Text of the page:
Thank you so much for this response! I have also struggled with burnout — I had a bad bout of it during and immediately after graduate school, but I was still able to make rent and live, so I didn’t take it as seriously as I should have. For years, I prioritized being “independent” — with a very threadbare life — over getting help or admitting need, which was a real mistake of mine.
I worry, too, that I will experience burnout in middle age, or in a conventional job. I have interviewed for jobs that I was qualified for, and intrigued in, but which I ultimately turned down because of the fear of being in an office, going about a regular grind and socializing with people, day after day. I know that would be extremely grueling for me, and would take me farther away from my actual self. I’m really, really fortunate to be able to work on my own, free of the social politics and small frustrations that neurotypical people can handle but which eat away at me.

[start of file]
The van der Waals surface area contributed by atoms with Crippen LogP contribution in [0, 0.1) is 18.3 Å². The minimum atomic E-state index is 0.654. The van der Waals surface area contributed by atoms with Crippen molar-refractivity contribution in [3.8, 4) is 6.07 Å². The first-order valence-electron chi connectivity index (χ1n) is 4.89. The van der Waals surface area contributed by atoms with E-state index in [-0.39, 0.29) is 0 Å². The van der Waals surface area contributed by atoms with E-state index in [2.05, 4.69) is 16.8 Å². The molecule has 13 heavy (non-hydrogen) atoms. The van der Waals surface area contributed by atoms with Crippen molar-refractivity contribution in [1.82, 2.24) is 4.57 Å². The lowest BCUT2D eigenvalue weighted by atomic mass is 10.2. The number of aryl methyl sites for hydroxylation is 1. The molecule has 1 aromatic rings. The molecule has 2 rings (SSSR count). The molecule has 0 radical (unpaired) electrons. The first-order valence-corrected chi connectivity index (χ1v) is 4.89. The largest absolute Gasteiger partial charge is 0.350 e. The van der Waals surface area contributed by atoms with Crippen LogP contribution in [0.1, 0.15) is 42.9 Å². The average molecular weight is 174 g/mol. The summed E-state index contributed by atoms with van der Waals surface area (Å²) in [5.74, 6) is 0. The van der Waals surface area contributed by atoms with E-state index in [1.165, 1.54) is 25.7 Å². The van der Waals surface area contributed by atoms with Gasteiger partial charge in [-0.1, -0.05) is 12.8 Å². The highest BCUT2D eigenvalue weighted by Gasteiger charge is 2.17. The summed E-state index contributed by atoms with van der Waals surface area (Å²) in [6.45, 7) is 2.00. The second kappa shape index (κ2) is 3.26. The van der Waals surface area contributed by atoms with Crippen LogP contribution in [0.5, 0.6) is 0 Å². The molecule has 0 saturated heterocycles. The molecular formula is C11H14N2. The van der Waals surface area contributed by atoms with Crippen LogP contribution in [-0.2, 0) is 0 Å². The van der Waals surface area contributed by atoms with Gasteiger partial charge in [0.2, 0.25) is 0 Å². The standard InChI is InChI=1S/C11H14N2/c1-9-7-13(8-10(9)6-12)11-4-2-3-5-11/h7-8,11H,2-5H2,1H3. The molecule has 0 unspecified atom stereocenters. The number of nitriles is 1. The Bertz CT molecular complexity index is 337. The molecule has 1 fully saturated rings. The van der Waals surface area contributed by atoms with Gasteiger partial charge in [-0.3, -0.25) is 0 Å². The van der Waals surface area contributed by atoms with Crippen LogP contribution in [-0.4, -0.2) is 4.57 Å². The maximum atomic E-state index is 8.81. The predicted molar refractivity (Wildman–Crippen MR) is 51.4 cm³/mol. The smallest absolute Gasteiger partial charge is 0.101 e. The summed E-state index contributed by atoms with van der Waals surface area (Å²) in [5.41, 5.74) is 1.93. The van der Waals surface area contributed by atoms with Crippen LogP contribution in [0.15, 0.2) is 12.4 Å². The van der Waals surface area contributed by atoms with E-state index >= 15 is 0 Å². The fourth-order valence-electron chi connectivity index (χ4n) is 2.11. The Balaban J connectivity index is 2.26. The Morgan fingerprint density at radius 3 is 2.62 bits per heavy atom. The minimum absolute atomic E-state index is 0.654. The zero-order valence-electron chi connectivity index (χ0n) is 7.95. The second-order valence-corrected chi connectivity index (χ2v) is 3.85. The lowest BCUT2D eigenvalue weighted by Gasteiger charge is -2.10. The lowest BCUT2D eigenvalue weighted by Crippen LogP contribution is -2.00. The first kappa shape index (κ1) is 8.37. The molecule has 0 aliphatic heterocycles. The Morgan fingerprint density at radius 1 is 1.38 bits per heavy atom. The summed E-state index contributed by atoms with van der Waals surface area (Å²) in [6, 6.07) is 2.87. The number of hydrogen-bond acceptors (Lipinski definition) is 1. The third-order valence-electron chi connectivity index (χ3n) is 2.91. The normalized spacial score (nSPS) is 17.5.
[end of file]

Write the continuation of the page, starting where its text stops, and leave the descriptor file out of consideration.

I’m sorry you don’t have much of a life right now, as you put it. That really sucks. I have had months or years where it seemed like my world was getting smaller and smaller and smaller, and more simple, until eventually there was little joy or purpose in it. It’s a terrible feeling. I found freedom from that solitude through things like support and discussion groups, literary events around town, even acting and performing — but all of that stuff can be very taxing, too. It’s so hard to find a balance between not being drained and not being connected to people.